City proposing $1.5B bond package on Nov. 8 ballot, including $200M toward housing

A woman navigates the mud May 16 at the Touchstone Field Place apartments, 2565 Lockbourne Rd., after a news conference about affordable housing featuring U.S. Housing and Urban Development Secretary Marcia Fudge, Columbus Mayor Andrew  J. Ginther and U.S.  Joyce Beatty, D-Columbus.

The city of Columbus will ask voters to approve a $1.5 billion bond issue on the Nov. 8 ballot, including $200 million toward affordable housing, targeted to benefit households making less than $50,000 a year.

Mayor Andrew J. Ginther has advanced resolutions of necessity to the Columbus City Council. Ginther said in a release that the issues will not increase taxes for Columbus residents.

If approved by voters, the $1.5 billion bond issue would be spent as follows:

·       Health, Safety & Infrastructure                           $300 million

·       Recreation & Parks                                            $200 million

·       Neighborhood Development (Housing)             $200 million

·       Public Service                                                    $250 million

·       Public Utilities                                                    $550 million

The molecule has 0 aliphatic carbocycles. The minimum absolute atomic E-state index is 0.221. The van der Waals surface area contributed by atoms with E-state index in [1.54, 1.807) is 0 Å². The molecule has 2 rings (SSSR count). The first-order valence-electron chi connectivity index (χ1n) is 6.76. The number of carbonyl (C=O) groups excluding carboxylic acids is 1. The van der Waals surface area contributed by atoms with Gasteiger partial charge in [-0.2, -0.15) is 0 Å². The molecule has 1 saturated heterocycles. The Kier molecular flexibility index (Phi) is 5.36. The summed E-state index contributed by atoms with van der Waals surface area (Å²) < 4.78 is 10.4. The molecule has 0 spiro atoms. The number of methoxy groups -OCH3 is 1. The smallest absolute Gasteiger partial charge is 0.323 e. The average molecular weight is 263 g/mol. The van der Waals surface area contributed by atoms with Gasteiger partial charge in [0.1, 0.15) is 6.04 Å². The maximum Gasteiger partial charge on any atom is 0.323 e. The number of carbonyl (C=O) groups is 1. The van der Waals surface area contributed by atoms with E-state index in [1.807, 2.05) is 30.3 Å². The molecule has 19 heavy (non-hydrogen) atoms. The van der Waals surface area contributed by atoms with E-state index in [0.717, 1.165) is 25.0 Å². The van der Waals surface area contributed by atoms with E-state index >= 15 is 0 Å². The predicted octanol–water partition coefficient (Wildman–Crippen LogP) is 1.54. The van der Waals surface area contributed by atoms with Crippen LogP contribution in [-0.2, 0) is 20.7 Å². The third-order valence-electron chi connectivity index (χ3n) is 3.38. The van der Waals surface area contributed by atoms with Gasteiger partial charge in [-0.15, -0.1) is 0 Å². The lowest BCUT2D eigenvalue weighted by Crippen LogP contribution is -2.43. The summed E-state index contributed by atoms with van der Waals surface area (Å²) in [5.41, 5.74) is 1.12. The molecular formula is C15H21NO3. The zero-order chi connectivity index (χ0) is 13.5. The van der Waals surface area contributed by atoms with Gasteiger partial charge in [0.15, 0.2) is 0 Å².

The $200 million for housing includes a proposal that would require developers to build more affordable housing if they want tax abatements.

Ginther discussed the housing portion of the bond issue at a news conference Monday at the new Kenlawn Place apartments, 2959 Cleveland Ave., in North Linden. Nonprofit developer Homeport built the 45-unit project.

Ginther said any strategy to deal with the housing crisis in Greater Columbus has to be regional in scope.

"It is truly a pivotal moment," he said. "We simply do not have enough places for people to live."

In a recent interview, Erin Prosser, the city's assistant director of housing strategies, said; "We’ve got a plan in place that’s going to guide all of the city work across department and funding sources, aligning housing needs, accomplishing what we need on housing fronts."

In March, Ginther said the bond package would be at least $150 million.

The city's plan is aimed at supporting renters and low-income homeowners so they can stay in their homes, preventing evictions, while preserving affordable units and reducing the number of people displaced by gentrification.

Prosser said the plan's aim is to try to limit the amount of money residents spend on housing.

"No family pays more than 30% of their income on housing is the goal," she said.

"We have historically enjoyed being an affordable place to live," Prosser said of the Columbus area. But that is quickly changing, as lack of supply and higher mortgage rates have pushed monthly cost to buy a typical Franklin County house by more than 50% in the past year.

Meanwhile, apartment construction in Greater Columbus fell 29% from 6,620 units in 2020 to 4,699 in 2021.

The goal is to double the number of units in the market in the next 15 years.

Housing starts have long lagged population gains in the region. Ginther said that from 2009 to 2019, the regionhas created 2.5 jobs for every housing unit built.

"We're creating jobs. But we're not creating enough housing," Ginther said.

In some Columbus suburbs, that gap is even higher, including 3.25 jobs per housing unit in Dublin and 10 jobs per unit in New Albany.